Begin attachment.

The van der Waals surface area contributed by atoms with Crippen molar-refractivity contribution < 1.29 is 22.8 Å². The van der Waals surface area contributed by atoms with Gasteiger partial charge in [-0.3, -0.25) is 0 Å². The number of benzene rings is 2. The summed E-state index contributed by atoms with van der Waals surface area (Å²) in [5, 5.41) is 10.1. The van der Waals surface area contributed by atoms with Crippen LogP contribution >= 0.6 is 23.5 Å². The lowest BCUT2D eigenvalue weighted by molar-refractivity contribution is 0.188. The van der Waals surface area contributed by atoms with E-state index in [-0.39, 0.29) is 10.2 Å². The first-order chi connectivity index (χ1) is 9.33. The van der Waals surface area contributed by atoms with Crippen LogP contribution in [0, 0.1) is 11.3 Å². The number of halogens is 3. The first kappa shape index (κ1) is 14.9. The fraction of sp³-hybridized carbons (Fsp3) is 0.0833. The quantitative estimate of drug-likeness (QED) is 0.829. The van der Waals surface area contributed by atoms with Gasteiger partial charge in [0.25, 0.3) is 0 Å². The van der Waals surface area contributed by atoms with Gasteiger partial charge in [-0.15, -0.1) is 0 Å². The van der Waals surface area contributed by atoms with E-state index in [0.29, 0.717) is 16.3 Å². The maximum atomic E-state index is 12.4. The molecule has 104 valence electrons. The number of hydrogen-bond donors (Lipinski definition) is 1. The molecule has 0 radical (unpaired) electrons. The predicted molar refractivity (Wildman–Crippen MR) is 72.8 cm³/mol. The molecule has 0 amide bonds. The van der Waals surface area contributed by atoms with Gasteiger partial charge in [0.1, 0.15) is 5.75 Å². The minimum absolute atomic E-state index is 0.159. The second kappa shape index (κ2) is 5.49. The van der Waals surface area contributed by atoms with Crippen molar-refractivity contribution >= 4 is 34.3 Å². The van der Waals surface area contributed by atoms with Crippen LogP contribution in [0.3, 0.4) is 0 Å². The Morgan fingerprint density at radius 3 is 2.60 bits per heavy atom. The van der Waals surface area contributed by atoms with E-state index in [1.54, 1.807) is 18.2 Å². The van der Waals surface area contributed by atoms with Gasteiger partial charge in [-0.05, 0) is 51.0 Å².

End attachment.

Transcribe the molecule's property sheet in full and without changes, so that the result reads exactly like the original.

The van der Waals surface area contributed by atoms with Crippen molar-refractivity contribution < 1.29 is 22.8 Å². The van der Waals surface area contributed by atoms with Gasteiger partial charge in [-0.3, -0.25) is 0 Å². The number of benzene rings is 2. The summed E-state index contributed by atoms with van der Waals surface area (Å²) in [5, 5.41) is 10.1. The van der Waals surface area contributed by atoms with Crippen LogP contribution >= 0.6 is 23.5 Å². The lowest BCUT2D eigenvalue weighted by molar-refractivity contribution is 0.188. The van der Waals surface area contributed by atoms with E-state index in [-0.39, 0.29) is 10.2 Å². The first-order chi connectivity index (χ1) is 9.33. The van der Waals surface area contributed by atoms with Crippen LogP contribution in [0, 0.1) is 11.3 Å². The number of halogens is 3. The first kappa shape index (κ1) is 14.9. The fraction of sp³-hybridized carbons (Fsp3) is 0.0833. The quantitative estimate of drug-likeness (QED) is 0.829. The van der Waals surface area contributed by atoms with Gasteiger partial charge in [0.25, 0.3) is 0 Å². The van der Waals surface area contributed by atoms with Gasteiger partial charge in [-0.15, -0.1) is 0 Å². The van der Waals surface area contributed by atoms with E-state index in [0.29, 0.717) is 16.3 Å². The maximum atomic E-state index is 12.4. The molecule has 104 valence electrons. The number of hydrogen-bond donors (Lipinski definition) is 1. The molecule has 0 radical (unpaired) electrons. The predicted molar refractivity (Wildman–Crippen MR) is 72.8 cm³/mol. The molecule has 0 amide bonds. The van der Waals surface area contributed by atoms with Gasteiger partial charge in [0.1, 0.15) is 5.75 Å². The minimum absolute atomic E-state index is 0.159. The second kappa shape index (κ2) is 5.49. The van der Waals surface area contributed by atoms with Crippen molar-refractivity contribution >= 4 is 34.3 Å². The van der Waals surface area contributed by atoms with Crippen LogP contribution in [0.3, 0.4) is 0 Å². The Morgan fingerprint density at radius 3 is 2.60 bits per heavy atom. The van der Waals surface area contributed by atoms with E-state index in [1.54, 1.807) is 18.2 Å². The van der Waals surface area contributed by atoms with Gasteiger partial charge in [-0.05, 0) is 51.0 Å².